Autodesk Unveils People-Centered Subscription Plan

Software giant to retire legacy licensing plans based on serial numbers in favor of a named-user strategy.

Software giant to retire legacy licensing plans based on serial numbers in favor of a named-user strategy.

Autodesk aims to lead the charge to a named-user subscription licensing model in the design tool space. Image Courtesy of Autodesk.

Out with the old and in with the new. That tried and true saying has particular relevance to Autodesk these days as the software maker announces changes to its software licensing and subscription plans, trading up a strategy built around serial numbers for a new model centered on named users.

Autodesk, which has currently migrated 1.8 million users away from traditional perpetual licensing and maintenance to a more modern subscription plan, is ditching serial numbers for a named user format as part of an overall strategy to deliver a more relevant user experience to customers, according to Carl White, Autodesk’s vice president of business models and pricing. Traditional plans based on serial numbers offer limited visibility and encourage downtime when all licenses are in use, as potential users are left waiting to gain access to available licenses. In addition, it can be costly to manage traditional licenses as IT must track servers and serial numbers as part of maintaining license compliance.

In comparison, named-user plans provide direct visibility into usage by both product and version, allowing organizations to optimize their licensing costs. Users no longer have to wait around for a software license to become available, so there are no restrictions on work time, and licenses are managed by Autodesk, alleviating the burden on IT, White explains.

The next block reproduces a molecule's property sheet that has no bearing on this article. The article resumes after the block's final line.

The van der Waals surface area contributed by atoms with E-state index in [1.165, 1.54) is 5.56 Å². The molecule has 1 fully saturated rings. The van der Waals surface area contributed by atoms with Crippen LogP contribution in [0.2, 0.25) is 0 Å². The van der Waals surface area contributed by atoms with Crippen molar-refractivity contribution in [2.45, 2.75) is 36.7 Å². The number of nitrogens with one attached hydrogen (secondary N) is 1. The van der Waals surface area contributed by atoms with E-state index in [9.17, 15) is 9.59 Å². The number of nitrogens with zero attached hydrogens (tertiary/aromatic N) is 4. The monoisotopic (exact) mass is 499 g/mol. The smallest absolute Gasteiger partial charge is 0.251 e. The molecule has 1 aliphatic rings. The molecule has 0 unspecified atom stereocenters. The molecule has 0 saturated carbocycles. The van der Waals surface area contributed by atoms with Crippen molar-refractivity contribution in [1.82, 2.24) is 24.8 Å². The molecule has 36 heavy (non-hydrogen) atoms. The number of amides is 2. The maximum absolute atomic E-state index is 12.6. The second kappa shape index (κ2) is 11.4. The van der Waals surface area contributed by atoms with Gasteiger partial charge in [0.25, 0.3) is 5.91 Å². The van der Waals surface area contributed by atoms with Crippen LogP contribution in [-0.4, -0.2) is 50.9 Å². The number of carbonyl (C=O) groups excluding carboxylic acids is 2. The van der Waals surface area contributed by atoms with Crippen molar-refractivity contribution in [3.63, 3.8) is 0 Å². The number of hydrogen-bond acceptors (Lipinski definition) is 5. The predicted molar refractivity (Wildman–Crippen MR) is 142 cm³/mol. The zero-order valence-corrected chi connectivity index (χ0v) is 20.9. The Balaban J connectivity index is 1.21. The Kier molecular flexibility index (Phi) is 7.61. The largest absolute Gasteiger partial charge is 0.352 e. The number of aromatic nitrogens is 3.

Perhaps the biggest value of named-user licensing is knowing exactly who the user is and what they are doing with the software as opposed to relying on tribal knowledge about the deployment. “By sharing usage information with customers, we can help them make their business investments with us more optimized,” he says. “Instead of putting their finger in the air and saying, `we are going to need three more licenses this year,’ they can make decisions based on knowledge and facts.”

Starting August 7, 2021, all Autodesk subscriptions with multi-user access and all maintenance plans will be retired and no renewals will be possible. Leading up to this milestone, two- and three-year subscriptions with multi-user access will no longer be sold and can not be renewed after February 29. At the same time, Autodesk will no longer offer new one-year subscriptions with multi-user access after August 7, 2021, and the last version of Design & Creation Suites will be released in April with no renewals on these programs after April 16, 2020. Shops can also trade in their multi-user licenses and get two single named-user replacements, White says.

Autodesk is also broadening its plan offerings with a new middle tier called Premium. Premium, aimed at larger businesses seeking advanced administrative tools, includes detailed reporting, single sign-on (SSO) capabilities, and 24 x 7 voice support. Reports cover product usage with specific product details.

Autodesk, which has been a pioneer of the subscription model, wants to lead the charge to named users. “We led the transition to subscription and now you see others in the CAD industry following suit,” White says. “We will lead the transition to named users because we know it’s good for our customers to provide them with data as part of the subscription contract.”

Watch this video to hear Autodesk customers talk about why they prefer a subscription licensing model.

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Beth Stackpole

Beth Stackpole is a contributing editor to Digital Engineering. Send e-mail about this article to [email protected].

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